The mechanism is basically the cold dense air programmed to be over the continent being hard to shift as the relatively warm Atlantic air attempts to break through causing the troughs disrupt against the cold dense air mass (acting much like a blocking high similar to how we see the frigid landmass of Greenland repel and disrupt Atlantic lows) and cause them to "slide" down the Eastern flank of the Atlantic ridge which in turn would help reinforce heights over Scandinavia and potentially form a Scandinavian high.

It is a very typical battleground scenario we often see in the Winter months but fairly rare beginning of Novemeber I would imagine as there is rarely the depth of entrenched cold required across the continent this time of year.

In typical years the Atlantic usually wins out but occasionally we get enough energy disrupting and going SE instead of NE allowing for cold blocking patterns to form.

Hope that helps but I am open to different interperetations or corrections on terminology.

 

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10 minutes ago, Mucka said:

Hi Knocks I have posted a few examples previously as well as described what I believe to be the mechanism which actually begins before any potential block/trough disruption scenario and we already have what I would describe as a slider modeled at 24h also Blue has described the potential second salider scenario.

The mechanism is basically the cold dense air programmed to be over the continent being hard to shift as the relatively warm Atlantic air attempts to break through causing the troughs disrupt against the cold dense air mass (acting much like a blocking high similar to how we see the frigid landmass of Greenland repel Atlantic and disrupt Atlantic lows) and cause them to "slide" down the Eastern flank of the Atlantic ridge which in turn would help reinforce heights over Scandinavia and potentially form a Sacandinavian high.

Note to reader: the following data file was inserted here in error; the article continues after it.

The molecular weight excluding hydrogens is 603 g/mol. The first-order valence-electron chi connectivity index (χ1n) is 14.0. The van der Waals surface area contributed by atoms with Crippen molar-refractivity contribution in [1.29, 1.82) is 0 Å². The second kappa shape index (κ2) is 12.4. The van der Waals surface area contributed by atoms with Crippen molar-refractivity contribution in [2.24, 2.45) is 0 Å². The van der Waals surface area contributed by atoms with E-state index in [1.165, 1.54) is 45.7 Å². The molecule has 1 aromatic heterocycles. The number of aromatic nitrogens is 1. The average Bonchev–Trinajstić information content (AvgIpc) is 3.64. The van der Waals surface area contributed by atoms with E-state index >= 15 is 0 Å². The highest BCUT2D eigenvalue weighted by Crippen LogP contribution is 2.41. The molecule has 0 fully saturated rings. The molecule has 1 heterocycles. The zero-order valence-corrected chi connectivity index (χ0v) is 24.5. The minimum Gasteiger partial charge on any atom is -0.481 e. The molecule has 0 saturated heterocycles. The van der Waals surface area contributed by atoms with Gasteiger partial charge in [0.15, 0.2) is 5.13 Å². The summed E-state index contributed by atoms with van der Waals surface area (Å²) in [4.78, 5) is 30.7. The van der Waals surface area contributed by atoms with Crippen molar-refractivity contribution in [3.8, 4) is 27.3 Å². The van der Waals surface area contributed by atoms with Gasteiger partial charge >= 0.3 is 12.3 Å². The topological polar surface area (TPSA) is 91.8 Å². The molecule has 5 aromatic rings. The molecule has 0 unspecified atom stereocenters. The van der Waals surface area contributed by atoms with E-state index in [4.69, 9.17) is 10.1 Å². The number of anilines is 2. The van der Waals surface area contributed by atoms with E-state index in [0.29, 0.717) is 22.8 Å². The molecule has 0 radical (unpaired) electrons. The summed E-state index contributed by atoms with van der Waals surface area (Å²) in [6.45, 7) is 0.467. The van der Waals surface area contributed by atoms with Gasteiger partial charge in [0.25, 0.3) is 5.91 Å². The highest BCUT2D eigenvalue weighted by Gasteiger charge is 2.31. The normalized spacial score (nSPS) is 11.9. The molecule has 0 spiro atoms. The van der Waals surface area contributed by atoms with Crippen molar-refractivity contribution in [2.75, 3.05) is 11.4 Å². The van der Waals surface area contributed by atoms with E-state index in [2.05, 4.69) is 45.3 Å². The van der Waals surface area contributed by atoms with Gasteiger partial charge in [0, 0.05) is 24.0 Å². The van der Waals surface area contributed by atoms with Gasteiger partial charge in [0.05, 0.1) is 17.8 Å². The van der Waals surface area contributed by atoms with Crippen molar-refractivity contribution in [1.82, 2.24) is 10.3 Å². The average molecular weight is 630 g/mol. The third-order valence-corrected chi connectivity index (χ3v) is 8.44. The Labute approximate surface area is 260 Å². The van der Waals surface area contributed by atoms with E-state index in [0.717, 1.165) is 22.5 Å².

It is a very typical battleground scenario we often see in the Winter months but fairly rare beginning of Novemeber I would imagine as there is rarely the depth of entrenched cold required across the vcontinent this time of year.

In typical years the atlantic usually wins out but occasionally we get enough energy disrupting and going SE instead of NE allowing for cold blocking patterns to form.

Hope that helps but I am open to different interperetations or corrections on terminology.

 

Mucka

I'm sure we could discuss the meteorological aspects of this for quite some time but it's really suffice to know what people mean in the context of the thread. :) So in this context the upper low on Friday is a slider and phases in with the cold air of the main upper trough. By the way have you noticed this evening's GFS is being quite wicked and shifting warmer air eastwards from the middle of next week.

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22 minutes ago, pdiddy said:

Looking at some of the GEFS, I suspect there will be a fair few different colder options, ranging from the Scandi high to another Greenland effort

 

Agreed, there are some GEFS 12z perturbations which show the scandi ridge still influencing the uk next midweek (P4 for example) and holding the atlantic at bay with cold air still in situ, it's an uncertain period and there is no guarantee that milder air will make significant inroads at all next week, at least the first half looks chilly, it could continue on the cold side away from the far west / northwest.